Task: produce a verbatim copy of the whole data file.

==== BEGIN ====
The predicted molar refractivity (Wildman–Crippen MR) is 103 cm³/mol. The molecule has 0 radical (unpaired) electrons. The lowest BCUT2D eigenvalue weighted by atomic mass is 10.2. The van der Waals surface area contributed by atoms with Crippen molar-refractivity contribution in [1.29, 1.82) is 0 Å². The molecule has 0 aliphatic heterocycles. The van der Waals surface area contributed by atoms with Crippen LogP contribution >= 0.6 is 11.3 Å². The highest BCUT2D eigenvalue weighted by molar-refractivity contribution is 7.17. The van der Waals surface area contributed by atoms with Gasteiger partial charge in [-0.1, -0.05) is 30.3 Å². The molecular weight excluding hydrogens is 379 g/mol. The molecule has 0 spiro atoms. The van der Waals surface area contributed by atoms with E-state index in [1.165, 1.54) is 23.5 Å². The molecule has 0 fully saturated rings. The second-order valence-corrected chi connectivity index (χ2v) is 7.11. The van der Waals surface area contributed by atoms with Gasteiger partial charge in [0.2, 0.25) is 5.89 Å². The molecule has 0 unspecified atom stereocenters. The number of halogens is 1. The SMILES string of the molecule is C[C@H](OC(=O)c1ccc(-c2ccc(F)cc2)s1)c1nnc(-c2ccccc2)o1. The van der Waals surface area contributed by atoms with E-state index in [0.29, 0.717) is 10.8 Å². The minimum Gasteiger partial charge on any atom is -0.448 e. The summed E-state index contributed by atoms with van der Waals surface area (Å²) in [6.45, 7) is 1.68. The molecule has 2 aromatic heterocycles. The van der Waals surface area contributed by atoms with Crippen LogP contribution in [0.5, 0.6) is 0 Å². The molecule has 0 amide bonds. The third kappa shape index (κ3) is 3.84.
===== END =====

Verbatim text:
The predicted molar refractivity (Wildman–Crippen MR) is 103 cm³/mol. The molecule has 0 radical (unpaired) electrons. The lowest BCUT2D eigenvalue weighted by atomic mass is 10.2. The van der Waals surface area contributed by atoms with Crippen molar-refractivity contribution in [1.29, 1.82) is 0 Å². The molecule has 0 aliphatic heterocycles. The van der Waals surface area contributed by atoms with Crippen LogP contribution >= 0.6 is 11.3 Å². The highest BCUT2D eigenvalue weighted by molar-refractivity contribution is 7.17. The van der Waals surface area contributed by atoms with Gasteiger partial charge in [-0.1, -0.05) is 30.3 Å². The molecular weight excluding hydrogens is 379 g/mol. The molecule has 0 spiro atoms. The van der Waals surface area contributed by atoms with E-state index in [1.165, 1.54) is 23.5 Å². The molecule has 0 fully saturated rings. The second-order valence-corrected chi connectivity index (χ2v) is 7.11. The van der Waals surface area contributed by atoms with Gasteiger partial charge in [0.2, 0.25) is 5.89 Å². The molecule has 0 unspecified atom stereocenters. The number of halogens is 1. The SMILES string of the molecule is C[C@H](OC(=O)c1ccc(-c2ccc(F)cc2)s1)c1nnc(-c2ccccc2)o1. The van der Waals surface area contributed by atoms with E-state index in [0.29, 0.717) is 10.8 Å². The minimum Gasteiger partial charge on any atom is -0.448 e. The summed E-state index contributed by atoms with van der Waals surface area (Å²) in [6.45, 7) is 1.68. The molecule has 2 aromatic heterocycles. The van der Waals surface area contributed by atoms with Crippen LogP contribution in [0.5, 0.6) is 0 Å². The molecule has 0 amide bonds. The third kappa shape index (κ3) is 3.84.